29 August 2013

Beeswax Products from Los Brujos

Winter is a time of inside activities, preferably by the warmth of a fire, and like all energy practices, we enjoy maximizing the use of that heat for multiple functions. This year the girls attended a series of workshops on transforming beeswax and honey into specialty products, meaning our woodstove became a center of melting down beeswax to filter out residues and impregnating oils with herbal properties. The workshops were conducted by CET in Yumbel, an organization dedicated to teaching artisan skills and practices, especially among the Chilean rural community with techniques that are easy to replicate using common materials. For example, a simple technique for filtering wax uses hot water, a burlap sack, and a hinged pair of wooden paddles. The wax and residues are placed in the sack, set to soak in the hot water to reach melting temperature upon which we squeeze the hot wax out with the wooden paddles, allowing the wax to settle in the water, the impurities left behind in the sack. Once cooled, the wax naturally forms a disc on the water's surface, ready for use in recipes.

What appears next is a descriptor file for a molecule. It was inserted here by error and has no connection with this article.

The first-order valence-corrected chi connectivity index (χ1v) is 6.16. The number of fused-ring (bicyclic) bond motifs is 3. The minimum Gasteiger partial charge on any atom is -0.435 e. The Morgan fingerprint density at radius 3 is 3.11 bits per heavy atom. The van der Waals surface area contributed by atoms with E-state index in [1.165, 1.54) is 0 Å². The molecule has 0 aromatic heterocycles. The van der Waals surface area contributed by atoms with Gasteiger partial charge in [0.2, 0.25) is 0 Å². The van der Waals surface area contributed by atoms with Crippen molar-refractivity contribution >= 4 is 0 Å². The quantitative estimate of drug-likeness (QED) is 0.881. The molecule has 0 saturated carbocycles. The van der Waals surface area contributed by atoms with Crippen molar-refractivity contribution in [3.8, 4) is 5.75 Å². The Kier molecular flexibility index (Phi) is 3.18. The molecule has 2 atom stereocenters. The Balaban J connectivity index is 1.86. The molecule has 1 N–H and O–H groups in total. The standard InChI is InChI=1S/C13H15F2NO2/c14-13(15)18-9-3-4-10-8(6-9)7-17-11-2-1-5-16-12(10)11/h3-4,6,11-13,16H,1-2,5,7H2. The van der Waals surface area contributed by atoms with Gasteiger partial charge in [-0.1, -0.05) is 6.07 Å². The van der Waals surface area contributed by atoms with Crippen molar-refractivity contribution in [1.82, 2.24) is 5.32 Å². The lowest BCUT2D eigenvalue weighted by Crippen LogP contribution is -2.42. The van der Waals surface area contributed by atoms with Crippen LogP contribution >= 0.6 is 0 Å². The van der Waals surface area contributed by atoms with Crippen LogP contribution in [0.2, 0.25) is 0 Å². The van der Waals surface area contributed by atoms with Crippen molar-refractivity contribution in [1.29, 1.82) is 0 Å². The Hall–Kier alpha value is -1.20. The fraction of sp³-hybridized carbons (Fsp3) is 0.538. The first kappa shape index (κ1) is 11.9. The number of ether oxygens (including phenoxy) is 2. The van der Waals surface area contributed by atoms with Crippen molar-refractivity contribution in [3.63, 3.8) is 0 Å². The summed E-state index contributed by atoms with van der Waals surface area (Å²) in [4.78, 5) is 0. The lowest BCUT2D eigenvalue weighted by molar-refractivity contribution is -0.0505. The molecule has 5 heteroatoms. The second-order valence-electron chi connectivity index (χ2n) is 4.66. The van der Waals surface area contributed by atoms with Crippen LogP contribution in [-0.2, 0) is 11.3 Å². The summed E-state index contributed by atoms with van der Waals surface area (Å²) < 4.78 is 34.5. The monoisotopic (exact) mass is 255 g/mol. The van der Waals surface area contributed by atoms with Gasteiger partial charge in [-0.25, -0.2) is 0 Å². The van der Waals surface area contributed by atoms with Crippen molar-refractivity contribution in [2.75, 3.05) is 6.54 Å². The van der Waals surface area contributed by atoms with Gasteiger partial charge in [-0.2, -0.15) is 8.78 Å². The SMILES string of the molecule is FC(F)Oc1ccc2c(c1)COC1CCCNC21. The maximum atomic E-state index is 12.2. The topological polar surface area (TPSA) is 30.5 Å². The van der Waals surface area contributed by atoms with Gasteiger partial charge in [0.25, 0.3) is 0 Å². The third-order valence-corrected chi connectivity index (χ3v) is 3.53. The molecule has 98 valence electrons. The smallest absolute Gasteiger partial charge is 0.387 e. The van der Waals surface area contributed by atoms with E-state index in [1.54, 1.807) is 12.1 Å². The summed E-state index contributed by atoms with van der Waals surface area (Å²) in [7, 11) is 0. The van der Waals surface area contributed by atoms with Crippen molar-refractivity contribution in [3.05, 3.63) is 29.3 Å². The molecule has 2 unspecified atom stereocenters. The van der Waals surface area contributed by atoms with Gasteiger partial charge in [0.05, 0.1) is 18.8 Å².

Christine returned especially enthused, making quick work of filling the house with many staked containers of various products: lip balm, massage oil, salves, body lotions, and honey infusions in which our honey is impregnated with vitamins from fruit peels or with the beneficial properties of different herbal leaves. All of our products are natural and most of the ingredients come right from our forest, where we are learning the properties of different native plants and how to concentrate their potency in sunflower oil or honey. Importantly the beeswax we use in our products is virgin wax that our bees actually produce, not just melting down the standard wax typically recycled in the stamped combs used to start frames, which is commonly known to be filled with contaminants, including the antibiotics and chemicals that large scale beekeepers regularly douse their hives with or the standard practice of mixing petroleum with the wax to increase the amount of wax available. So our beeswax and our products concentrate on healthy healing, not quantity. Of course all of this production has kept me very busy drawing up labels for each new recipe with mini-illustrations of calendula flowers, matico and radal leaves, images of lavender and rosemary and of course the bees themselves as we expand our Los Brujos line of products. We are seeking permission to have a stand at the Saturday farmer's market in Valdivia and hope to soon begin selling and sharing our products so others can also enjoy the pleasure of natural beeswax and honey infused with healing properties. In the meantime, the shelves fill with our experiments, our friends giving us positive feedback as we find more ways to produce our own healing from the forest which surrounds us.